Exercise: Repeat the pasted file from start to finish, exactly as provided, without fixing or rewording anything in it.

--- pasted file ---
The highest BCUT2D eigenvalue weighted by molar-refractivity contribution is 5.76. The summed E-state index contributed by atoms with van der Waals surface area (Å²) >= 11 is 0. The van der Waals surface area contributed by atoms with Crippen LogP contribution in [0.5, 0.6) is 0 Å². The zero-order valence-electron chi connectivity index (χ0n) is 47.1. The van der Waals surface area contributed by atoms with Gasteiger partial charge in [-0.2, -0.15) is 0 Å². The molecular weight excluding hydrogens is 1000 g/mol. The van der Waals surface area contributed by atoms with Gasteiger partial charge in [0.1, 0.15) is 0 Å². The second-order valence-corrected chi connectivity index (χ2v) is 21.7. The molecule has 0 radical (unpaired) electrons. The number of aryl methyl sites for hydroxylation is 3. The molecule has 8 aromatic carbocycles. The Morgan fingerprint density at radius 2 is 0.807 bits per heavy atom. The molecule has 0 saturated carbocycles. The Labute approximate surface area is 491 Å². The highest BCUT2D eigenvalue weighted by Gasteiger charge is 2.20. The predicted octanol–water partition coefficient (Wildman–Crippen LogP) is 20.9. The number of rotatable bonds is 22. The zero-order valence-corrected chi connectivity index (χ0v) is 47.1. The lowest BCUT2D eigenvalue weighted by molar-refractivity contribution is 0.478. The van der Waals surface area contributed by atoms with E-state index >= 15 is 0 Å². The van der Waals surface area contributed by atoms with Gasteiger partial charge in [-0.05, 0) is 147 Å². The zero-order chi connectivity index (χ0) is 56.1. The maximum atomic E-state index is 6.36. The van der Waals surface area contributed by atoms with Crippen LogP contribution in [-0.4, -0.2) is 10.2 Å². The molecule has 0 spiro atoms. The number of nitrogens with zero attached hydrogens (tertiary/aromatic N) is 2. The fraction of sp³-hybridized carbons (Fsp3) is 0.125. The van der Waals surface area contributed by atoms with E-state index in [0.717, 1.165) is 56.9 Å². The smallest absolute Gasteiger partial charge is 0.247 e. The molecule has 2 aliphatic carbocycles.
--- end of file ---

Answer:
The highest BCUT2D eigenvalue weighted by molar-refractivity contribution is 5.76. The summed E-state index contributed by atoms with van der Waals surface area (Å²) >= 11 is 0. The van der Waals surface area contributed by atoms with Crippen LogP contribution in [0.5, 0.6) is 0 Å². The zero-order valence-electron chi connectivity index (χ0n) is 47.1. The van der Waals surface area contributed by atoms with Gasteiger partial charge in [-0.2, -0.15) is 0 Å². The molecular weight excluding hydrogens is 1000 g/mol. The van der Waals surface area contributed by atoms with Gasteiger partial charge in [0.1, 0.15) is 0 Å². The second-order valence-corrected chi connectivity index (χ2v) is 21.7. The molecule has 0 radical (unpaired) electrons. The number of aryl methyl sites for hydroxylation is 3. The molecule has 8 aromatic carbocycles. The Morgan fingerprint density at radius 2 is 0.807 bits per heavy atom. The molecule has 0 saturated carbocycles. The Labute approximate surface area is 491 Å². The highest BCUT2D eigenvalue weighted by Gasteiger charge is 2.20. The predicted octanol–water partition coefficient (Wildman–Crippen LogP) is 20.9. The number of rotatable bonds is 22. The zero-order valence-corrected chi connectivity index (χ0v) is 47.1. The lowest BCUT2D eigenvalue weighted by molar-refractivity contribution is 0.478. The van der Waals surface area contributed by atoms with E-state index >= 15 is 0 Å². The van der Waals surface area contributed by atoms with Gasteiger partial charge in [-0.05, 0) is 147 Å². The zero-order chi connectivity index (χ0) is 56.1. The maximum atomic E-state index is 6.36. The van der Waals surface area contributed by atoms with Crippen LogP contribution in [-0.4, -0.2) is 10.2 Å². The molecule has 0 spiro atoms. The number of nitrogens with zero attached hydrogens (tertiary/aromatic N) is 2. The fraction of sp³-hybridized carbons (Fsp3) is 0.125. The van der Waals surface area contributed by atoms with E-state index in [0.717, 1.165) is 56.9 Å². The smallest absolute Gasteiger partial charge is 0.247 e. The molecule has 2 aliphatic carbocycles.